If you look at the type of photography that he did and the conditions that he took them under, there was no way that he could carefully meter every exposure. War photos, quick shots that he had to fire off, really low light situations, etc. He was a photojournalist and he just couldn't take the time to meter accurately for every shot. Also, he shot roll film and had to develop each negative the same amount of time so he couldn't control development for each individual shot. In fact, he would roll 2 rolls of film at once onto a reel and develop more film at once that way. He wasn't interested in producing a technically perfect negative and, given the way that he worked, he couldn't do it even if he wanted to. He was able to pull great prints from these negatives, however, and that is what really matters. I'd say his real craftmanship was in the darkroom. EWS also had personal issues with alchoholism and he might have had a mental disorder given his constant emotional agitation. He was self-desctuctive. This just doesn't sound like someone who would stand behind a view camera carefully calculating exposure and development times before taking a picture. Sticking his head up from behind a rock to capture an image of some marines setting off an explosive nearby sound more like his style.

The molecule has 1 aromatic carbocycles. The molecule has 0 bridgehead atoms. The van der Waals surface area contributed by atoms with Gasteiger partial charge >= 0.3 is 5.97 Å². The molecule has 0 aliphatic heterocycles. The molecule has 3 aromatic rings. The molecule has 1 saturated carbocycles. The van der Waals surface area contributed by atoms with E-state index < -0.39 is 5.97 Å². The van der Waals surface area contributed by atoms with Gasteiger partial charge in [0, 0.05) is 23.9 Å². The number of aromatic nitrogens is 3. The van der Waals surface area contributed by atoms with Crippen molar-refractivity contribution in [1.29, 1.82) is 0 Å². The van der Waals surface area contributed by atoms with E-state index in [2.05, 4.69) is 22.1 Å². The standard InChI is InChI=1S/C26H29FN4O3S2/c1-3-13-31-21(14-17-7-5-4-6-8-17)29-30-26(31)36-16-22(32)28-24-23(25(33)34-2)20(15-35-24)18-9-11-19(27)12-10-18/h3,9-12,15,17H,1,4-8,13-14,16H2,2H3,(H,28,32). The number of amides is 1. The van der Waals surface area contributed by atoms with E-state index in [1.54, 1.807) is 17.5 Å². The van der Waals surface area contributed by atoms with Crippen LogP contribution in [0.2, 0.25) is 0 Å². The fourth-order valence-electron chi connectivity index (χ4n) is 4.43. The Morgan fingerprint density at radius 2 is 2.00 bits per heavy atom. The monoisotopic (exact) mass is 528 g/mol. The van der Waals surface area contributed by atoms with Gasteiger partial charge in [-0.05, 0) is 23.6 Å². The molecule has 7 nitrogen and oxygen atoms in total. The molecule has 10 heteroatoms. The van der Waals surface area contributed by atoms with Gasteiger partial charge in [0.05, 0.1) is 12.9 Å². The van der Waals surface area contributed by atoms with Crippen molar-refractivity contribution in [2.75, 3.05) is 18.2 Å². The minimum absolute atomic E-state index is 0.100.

I have seen a fair number of his original prints and they are beauitful, so whatever his technical approach to exposing\developing negatives was, it worked for him and that's all that matters.